NHS trust placed into special measures for finance

NHS Improvement has decided to place Isle of Wight NHS Trust into special
measures for financial reasons for financial under performance and an ongoing
significant deficit.

For the current financial year, in January, the trust confirmed an increased deficit of
£13m more than its original financial plan and has not yet been able to sufficiently
explain the deterioration or how it will be addressed.

The trust is already in special measures for quality and while the trust has placed
considerable focus on improving the quality of care for local patients, the trust has
not placed equal focus on improving their finances.

The trust is now expected to develop a plan to make sustained improvements to both
its quality and financial performance. Any improvements to its financial position must
not have a negative impact on the quality of care.

Financial special measures is designed to help NHS trusts facing the biggest financial challenges. Under the integrated oversight of the Regional Director for the South East for both NHS Improvement and NHS England, support for the trust from both organisations will be aligned to help develop and implement this plan. This support will include:

  • Appointment of Financial Improvement Director to focus on improving
    financial rigour at the trust;
  • Review of the trust’s Cost Improvement Programme planning to maximise the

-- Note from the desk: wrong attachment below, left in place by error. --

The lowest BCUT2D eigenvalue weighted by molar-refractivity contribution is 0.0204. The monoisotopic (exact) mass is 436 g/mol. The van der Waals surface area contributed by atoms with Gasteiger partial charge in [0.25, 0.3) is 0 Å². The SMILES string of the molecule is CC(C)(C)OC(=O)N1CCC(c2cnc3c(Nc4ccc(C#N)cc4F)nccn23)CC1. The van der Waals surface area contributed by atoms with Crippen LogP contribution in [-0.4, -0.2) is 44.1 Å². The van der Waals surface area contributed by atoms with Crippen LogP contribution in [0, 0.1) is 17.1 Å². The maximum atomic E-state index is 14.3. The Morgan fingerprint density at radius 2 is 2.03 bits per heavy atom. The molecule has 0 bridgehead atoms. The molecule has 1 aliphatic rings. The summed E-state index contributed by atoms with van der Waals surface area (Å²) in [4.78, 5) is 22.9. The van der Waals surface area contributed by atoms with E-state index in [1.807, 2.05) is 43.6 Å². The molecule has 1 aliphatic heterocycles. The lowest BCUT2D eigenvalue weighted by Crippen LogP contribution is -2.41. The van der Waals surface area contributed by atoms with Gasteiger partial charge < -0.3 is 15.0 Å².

opportunities for efficiency savings;
  • Streamlined oversight of delivery from NHS Improvement and NHS England
    creating a single improvement conversation.

Confirming the decision, Anne Eden, Regional Director South East, NHS
Improvement and NHS England said: “Despite the unique challenges faced by the island’s geography and the efforts of staff at the trust, the current financial position at the trust is not sustainable. There is strong evidence to show that high quality care and financial grip go hand in hand and the trust must now drive improvements at pace to ensure local patients consistently receive high quality, safe and cost-effective care.”

Maggie Oldham, Chief Executive, Isle of Wight NHS Trust said: “Like many NHS organisations the IOW NHS Trust has for some time had a worsening financial deficit. This is because we have invested in necessary improvements, and have cared for an increased numbers of patients.

“Our costs have risen significantly, and we have not been able to deliver all the efficiency
savings that we hoped to. Some of this is due to the specific costs related to our island
situation. Particularly the difficulty of recruiting enough permanent staff, which has
resulted in us spending more on temporary staffing fees.

“We also recognise that we need to continue to develop alternatives to treating people in
hospital. Our Community and Mental Health services need more development. This will
ensure that patients and service users are supported with a range of suitable care options
tailored to their needs.

“We are working in partnership as a Health and Social Care System to plan and deliver
improvements together, that will provide us with clinically sustainable services. Working
with NHS Improvement Financial Special Measures team, will provide us with additional
focus and support to ensure that our clinical services are also financially sustainable.